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Turning Point - Douglas House Outstanding

Inspection Summary


Overall summary & rating

Outstanding

Updated 4 August 2016

We rated Turning Point - Douglas House as outstanding because:

  • There were strong, person centred clinical leadership and governance arrangements, led by a well-respected registered manager. The manager clearly articulated the changes they had made to the hospital through listening to staff, patients and other stakeholders. This was complemented by a comprehensive range of audits which were fully completed to continuously drive improvement. The manager had clearly articulated positive changes following audit.
  • Patients and staff worked in true partnership as equal partners with a focus on recovery principles and shared decision making. Managers were looking to consolidate this through adopting the ‘implementing recovery through organisational change’ programme. The service involved patients in a range of ways and at all levels from involvement in their own individual care goals through to involvement in the hospital through to commenting on Turning Point’s national policy and campaigning work. This was exemplified by the manager who encouraged patient representatives to be fully involved in the presentation made to the CQC inspection team.

We also saw:

  • Staff carried out thorough risk assessments on patients to ensure they could be cared for in a rehabilitation environment. The hospital manager took immediate and significant action to address the washing arrangements in one bedroom so that it fully complied with same sex guidance. The hospital had minimal incidents but when these occurred staff took appropriate action to address them and learn lessons.
  • The hospital was recovery focused with care and support plans developed from the mental health recovery star tool. Patients received multidisciplinary input from a range of staff which included an occupational therapist, an arts therapist and assistant psychologist. Staff provided enthusiastic and individualised support to patients over daily tasks such as planning and shopping for meals, cooking and tidying. There were good systems in place to support adherence to the Mental Health Act (MHA).The MHA co-ordinator attended ward rounds on a weekly basis to promote adherence to the MHA.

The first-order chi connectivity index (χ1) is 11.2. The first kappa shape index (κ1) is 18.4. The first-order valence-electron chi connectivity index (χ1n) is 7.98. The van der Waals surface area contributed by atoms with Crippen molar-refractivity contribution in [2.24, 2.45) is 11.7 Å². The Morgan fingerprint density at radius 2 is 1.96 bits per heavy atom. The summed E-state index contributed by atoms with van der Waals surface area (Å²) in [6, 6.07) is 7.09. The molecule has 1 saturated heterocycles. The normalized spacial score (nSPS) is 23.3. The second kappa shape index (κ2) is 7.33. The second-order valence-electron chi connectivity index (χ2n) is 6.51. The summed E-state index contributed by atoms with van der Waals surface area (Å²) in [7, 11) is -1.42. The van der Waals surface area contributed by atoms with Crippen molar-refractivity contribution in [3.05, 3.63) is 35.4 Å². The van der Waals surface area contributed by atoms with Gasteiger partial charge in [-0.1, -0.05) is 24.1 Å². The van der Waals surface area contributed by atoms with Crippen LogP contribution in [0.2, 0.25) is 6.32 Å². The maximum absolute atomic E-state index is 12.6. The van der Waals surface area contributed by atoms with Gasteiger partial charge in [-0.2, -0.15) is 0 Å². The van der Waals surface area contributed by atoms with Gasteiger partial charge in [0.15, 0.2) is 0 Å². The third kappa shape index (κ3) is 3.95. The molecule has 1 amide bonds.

• Staff engaged with the local city-wide review team to discuss and co-ordinate the admission of all patients into rehabilitation beds across Manchester. The hospital started planning for patient discharge from when patients were first admitted. There was a small outreach team to work with patients on discharge if they needed ongoing proactive support. There had been no complaints at Douglas House for the last 12 months.

However we also found that:

  • The medical input to patients provided by the local mental health trust was not covered by a written service level agreement that clearly outlined the rights and responsibilities of each party and the appropriate local escalation and resolution if any matters of concern were raised by either party.
Inspection areas

Safe

Good

Updated 4 August 2016

W

e rated safe as good because:

  • There were appropriate admission assessments in place to ensure that patients could be cared for safely in a rehabilitation environment.
  • Whilst there were ligature risks these were mitigated by appropriate assessment, individualised risk management and therapeutic engagement of patients.
  • The hospital mostly complied with the Department of Health required guidance on same sex accommodation and took immediate and significant action to address the washing arrangements in one bedroom so that it fully complied with same sex guidance.
  • There were enough staff to ensure the safety of patients at all times.
  • Staff carried out thorough ongoing risk assessments on patients.
  • There were a range of well-completed health and safety, medication and maintenance audits in place.
  • Nursing staff worked within appropriate medicine management arrangements.
  • Staff understood safeguarding procedures and took action to safeguard vulnerable patients.
  • The hospital had minimal incidents but when these occurred they told us about them and took appropriate action to address them and learnt lessons.

Effective

Good

Updated 4 August 2016

We rated effective as good because:

  • The hospital was recovery focused.
  • Care and support plans were developed from a recognised recovery based assessment tool (the mental health recovery star tool).
  • Patients received medical and clinical interventions to minimise symptoms of their mental health through both medication and psychological interventions.
  • Patients received input from a multidisciplinary team which included an occupational therapist, an arts therapist and assistant psychologist.
  • Staff providing enthusiastic and individualised support to patients over daily tasks such as planning and shopping for meals, cooking and tidying.
  • Patients received support to ensure they received appropriate physical and dental health care.
  • Managers carried out a number of audits including medication, multidisciplinary team records, patient involvement, risk management and infection control.